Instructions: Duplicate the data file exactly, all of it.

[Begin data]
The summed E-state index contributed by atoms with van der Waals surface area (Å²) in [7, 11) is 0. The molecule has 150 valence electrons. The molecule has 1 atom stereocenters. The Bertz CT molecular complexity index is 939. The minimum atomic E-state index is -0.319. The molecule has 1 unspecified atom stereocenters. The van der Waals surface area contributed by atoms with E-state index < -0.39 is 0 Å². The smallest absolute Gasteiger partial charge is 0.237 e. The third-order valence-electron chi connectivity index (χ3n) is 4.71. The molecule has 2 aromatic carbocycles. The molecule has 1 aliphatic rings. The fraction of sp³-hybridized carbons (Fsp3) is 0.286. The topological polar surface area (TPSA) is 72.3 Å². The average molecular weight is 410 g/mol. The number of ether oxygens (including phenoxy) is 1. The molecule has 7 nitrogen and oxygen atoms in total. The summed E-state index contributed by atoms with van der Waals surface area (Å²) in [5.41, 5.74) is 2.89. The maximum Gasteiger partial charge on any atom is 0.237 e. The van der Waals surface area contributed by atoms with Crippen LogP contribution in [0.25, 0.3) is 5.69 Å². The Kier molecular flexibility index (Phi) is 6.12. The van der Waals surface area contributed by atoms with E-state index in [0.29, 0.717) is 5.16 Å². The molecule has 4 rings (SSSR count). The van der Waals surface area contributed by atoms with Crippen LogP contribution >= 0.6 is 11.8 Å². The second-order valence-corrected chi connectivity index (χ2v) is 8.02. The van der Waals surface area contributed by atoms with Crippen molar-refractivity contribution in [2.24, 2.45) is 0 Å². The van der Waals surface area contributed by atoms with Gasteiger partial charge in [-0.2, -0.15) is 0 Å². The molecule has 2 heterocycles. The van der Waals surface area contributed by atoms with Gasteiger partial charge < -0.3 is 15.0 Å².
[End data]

The summed E-state index contributed by atoms with van der Waals surface area (Å²) in [7, 11) is 0. The molecule has 150 valence electrons. The molecule has 1 atom stereocenters. The Bertz CT molecular complexity index is 939. The minimum atomic E-state index is -0.319. The molecule has 1 unspecified atom stereocenters. The van der Waals surface area contributed by atoms with E-state index < -0.39 is 0 Å². The smallest absolute Gasteiger partial charge is 0.237 e. The third-order valence-electron chi connectivity index (χ3n) is 4.71. The molecule has 2 aromatic carbocycles. The molecule has 1 aliphatic rings. The fraction of sp³-hybridized carbons (Fsp3) is 0.286. The topological polar surface area (TPSA) is 72.3 Å². The average molecular weight is 410 g/mol. The number of ether oxygens (including phenoxy) is 1. The molecule has 7 nitrogen and oxygen atoms in total. The summed E-state index contributed by atoms with van der Waals surface area (Å²) in [5.41, 5.74) is 2.89. The maximum Gasteiger partial charge on any atom is 0.237 e. The van der Waals surface area contributed by atoms with Crippen LogP contribution in [0.25, 0.3) is 5.69 Å². The Kier molecular flexibility index (Phi) is 6.12. The van der Waals surface area contributed by atoms with E-state index in [0.29, 0.717) is 5.16 Å². The molecule has 4 rings (SSSR count). The van der Waals surface area contributed by atoms with Crippen LogP contribution >= 0.6 is 11.8 Å². The second-order valence-corrected chi connectivity index (χ2v) is 8.02. The van der Waals surface area contributed by atoms with Crippen molar-refractivity contribution in [2.24, 2.45) is 0 Å². The van der Waals surface area contributed by atoms with Gasteiger partial charge in [-0.2, -0.15) is 0 Å². The molecule has 2 heterocycles. The van der Waals surface area contributed by atoms with Gasteiger partial charge < -0.3 is 15.0 Å².